|Abstract or Summary
- Juvenile coho salmon (Oncorhynchus kisutch (Walbaum)) and aquatic invertebrates were subjected to experimentally increased, but naturally fluctuating, temperatures in a model stream channel. Coho of the 1969, 1970, and 1971 year classes were reared in the heated model stream and in an unheated control stream, both located at the Oak Creek laboratory west of Corvallis, Oregon. The average increment of experimental over control temperature was 4.3 C over the entire experimental period of 22 months. Temperatures in the control stream were generally favorable for growth of coho if food organisms were scarce, while temperatures in the heated stream were favorable for growth if food organisms were abundant. Coho of the 1969 year class were reared for one winter as yearlings, and total production of this group was approximately the same in the two streams. Coho of the 1970 year class were reared from small fry to smolts over a one-year period. In this group, total production in the control stream was approximately twice as great as in the heated stream. While population size was nearly the same in the two streams, coho in the control stream grew much more rapidly than in the heated stream. Total production of coho of the 1971 year class, which were reared from the egg stage, was approximately five times as great in the control as in the heated stream when the experiment was terminated in August 1971. The difference in production resulted from larger population size and higher growth rate in the control stream. Production of aquatic stages of insects was approximately twice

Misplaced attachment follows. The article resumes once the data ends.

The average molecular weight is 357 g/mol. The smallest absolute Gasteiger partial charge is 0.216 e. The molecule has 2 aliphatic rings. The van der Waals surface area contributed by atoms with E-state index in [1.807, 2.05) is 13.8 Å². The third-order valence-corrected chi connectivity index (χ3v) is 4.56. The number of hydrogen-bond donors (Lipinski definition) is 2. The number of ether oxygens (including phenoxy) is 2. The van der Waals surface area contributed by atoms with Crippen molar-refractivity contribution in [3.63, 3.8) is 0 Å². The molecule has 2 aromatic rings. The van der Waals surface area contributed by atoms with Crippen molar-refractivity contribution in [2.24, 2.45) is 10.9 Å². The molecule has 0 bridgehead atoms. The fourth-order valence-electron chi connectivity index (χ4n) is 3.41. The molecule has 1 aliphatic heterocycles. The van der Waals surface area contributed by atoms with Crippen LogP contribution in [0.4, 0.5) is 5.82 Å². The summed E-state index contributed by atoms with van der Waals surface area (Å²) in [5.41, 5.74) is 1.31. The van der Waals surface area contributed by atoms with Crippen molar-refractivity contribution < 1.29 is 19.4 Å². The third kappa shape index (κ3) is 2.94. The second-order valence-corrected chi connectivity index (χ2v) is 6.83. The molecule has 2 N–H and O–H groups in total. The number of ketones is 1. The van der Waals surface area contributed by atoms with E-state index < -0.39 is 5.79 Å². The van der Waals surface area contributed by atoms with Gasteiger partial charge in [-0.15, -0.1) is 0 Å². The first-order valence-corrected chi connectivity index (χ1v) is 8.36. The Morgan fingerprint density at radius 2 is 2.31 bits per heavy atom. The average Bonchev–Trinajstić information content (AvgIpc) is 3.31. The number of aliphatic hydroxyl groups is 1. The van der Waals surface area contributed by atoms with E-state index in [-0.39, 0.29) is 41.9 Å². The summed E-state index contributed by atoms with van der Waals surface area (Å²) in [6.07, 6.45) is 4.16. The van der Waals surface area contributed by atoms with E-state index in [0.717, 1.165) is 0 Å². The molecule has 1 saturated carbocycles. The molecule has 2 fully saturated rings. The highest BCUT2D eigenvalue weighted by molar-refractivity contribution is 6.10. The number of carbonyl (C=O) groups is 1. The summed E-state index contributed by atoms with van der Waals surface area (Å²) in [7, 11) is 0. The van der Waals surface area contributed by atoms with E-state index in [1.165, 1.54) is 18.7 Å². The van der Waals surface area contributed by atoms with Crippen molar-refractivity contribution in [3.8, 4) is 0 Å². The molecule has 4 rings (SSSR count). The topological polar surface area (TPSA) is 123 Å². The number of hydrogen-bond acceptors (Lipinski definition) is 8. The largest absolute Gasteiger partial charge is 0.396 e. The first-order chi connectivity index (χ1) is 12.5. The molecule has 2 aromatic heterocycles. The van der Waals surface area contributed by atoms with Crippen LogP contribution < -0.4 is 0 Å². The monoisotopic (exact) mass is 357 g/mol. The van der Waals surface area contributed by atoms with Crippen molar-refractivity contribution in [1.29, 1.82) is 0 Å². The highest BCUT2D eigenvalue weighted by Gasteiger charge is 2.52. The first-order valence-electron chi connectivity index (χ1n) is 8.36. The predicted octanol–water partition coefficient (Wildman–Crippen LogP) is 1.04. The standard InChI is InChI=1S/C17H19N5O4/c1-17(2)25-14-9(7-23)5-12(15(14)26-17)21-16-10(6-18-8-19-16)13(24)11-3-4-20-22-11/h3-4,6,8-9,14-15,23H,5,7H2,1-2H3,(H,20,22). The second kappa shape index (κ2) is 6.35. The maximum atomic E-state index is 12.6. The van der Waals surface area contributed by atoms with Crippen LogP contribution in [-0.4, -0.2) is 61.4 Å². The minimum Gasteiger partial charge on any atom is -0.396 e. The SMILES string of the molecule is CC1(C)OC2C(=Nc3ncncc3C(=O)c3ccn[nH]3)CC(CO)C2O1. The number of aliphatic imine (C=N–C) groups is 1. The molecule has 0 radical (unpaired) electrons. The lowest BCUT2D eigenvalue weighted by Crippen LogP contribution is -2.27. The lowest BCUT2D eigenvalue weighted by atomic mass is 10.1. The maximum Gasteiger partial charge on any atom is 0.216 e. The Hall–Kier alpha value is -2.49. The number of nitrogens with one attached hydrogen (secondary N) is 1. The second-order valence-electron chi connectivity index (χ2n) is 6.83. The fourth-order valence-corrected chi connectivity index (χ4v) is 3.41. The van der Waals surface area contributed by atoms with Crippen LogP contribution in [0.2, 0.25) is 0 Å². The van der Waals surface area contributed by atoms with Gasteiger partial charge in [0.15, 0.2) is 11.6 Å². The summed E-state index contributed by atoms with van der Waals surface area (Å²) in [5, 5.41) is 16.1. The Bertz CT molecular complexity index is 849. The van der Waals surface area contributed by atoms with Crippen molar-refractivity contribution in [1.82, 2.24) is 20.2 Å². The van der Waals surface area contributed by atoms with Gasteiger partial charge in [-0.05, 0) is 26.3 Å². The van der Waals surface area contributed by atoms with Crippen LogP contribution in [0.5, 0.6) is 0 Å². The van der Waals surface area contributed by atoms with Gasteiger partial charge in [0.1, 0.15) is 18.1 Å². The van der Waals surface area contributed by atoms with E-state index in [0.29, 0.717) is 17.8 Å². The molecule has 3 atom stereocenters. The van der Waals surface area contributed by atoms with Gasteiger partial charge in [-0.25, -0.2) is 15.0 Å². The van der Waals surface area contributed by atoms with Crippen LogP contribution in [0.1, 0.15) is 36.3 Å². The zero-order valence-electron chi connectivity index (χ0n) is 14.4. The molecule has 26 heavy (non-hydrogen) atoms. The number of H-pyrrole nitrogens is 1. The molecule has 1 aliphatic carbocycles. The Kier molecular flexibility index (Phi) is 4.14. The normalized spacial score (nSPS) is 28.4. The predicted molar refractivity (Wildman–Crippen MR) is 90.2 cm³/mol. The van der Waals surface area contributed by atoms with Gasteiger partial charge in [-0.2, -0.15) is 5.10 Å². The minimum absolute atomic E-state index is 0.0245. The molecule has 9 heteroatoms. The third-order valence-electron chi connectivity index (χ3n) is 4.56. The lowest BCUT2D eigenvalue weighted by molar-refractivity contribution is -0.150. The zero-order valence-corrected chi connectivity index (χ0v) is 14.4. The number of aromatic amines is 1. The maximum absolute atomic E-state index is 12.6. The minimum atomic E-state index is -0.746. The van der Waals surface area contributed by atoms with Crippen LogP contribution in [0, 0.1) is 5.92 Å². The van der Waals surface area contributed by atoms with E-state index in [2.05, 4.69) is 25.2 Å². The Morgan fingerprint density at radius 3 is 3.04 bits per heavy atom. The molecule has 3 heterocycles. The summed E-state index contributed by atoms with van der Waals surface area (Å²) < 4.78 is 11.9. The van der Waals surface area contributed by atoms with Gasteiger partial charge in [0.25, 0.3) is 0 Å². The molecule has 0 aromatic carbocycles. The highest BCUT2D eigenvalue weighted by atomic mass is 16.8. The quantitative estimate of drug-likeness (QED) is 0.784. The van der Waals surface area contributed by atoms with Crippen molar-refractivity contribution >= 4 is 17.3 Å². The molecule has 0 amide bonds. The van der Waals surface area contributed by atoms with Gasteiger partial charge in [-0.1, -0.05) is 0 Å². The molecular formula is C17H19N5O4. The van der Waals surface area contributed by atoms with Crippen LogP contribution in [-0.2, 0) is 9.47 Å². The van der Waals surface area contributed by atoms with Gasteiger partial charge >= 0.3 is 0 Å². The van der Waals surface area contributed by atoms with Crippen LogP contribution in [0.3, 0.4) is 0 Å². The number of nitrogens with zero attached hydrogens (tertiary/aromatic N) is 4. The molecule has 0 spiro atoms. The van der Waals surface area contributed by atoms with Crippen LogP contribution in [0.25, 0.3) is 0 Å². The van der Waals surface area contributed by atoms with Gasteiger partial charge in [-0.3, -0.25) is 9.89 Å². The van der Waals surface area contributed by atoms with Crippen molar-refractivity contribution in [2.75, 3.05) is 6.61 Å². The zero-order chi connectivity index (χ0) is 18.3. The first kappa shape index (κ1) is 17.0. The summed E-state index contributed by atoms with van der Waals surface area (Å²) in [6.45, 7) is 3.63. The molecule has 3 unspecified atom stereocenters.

as great in the control as in the heated stream over the period May 1970-May 1971. This difference between streams was especially marked in mayfly and stonefly nymphs, which were the most abundant insects in both streams, and which appeared to be the major sources of food for coho. The reduced growth rates of coho in the heated as compared to the control stream probably resulted from effects of temperature on the invertebrate food supply as well as from direct effects of temperature on the coho in raising their standard metabolic rates so that energy available for growth was reduced. Winter growth rates of coho in the heated stream were generally higher than in the control, probably as a result of an increase in appetite with increased temperature. Winter growth rates of the 1969 year class were high, probably because young coho fry were available as food. Winter growth rates of coho of the 1970 year class, which had a more natural food supply, were low in both streams. The insect fauna of the Oak Creek area is probably adapted to cool water temperatures, and this adaptation presumably contributed to the reduced insect production in the heated model stream. If heat tolerant species of insects were present in or able to migrate into a stream receiving a heated effluent, the simplication of the invertebrate fauna caused by the thermal pollution might increase the amount of food available to the top carnivore. Such heat-tolerant forms apparently were not present in the model streams or, if present, were not able to contribute significantly to total production.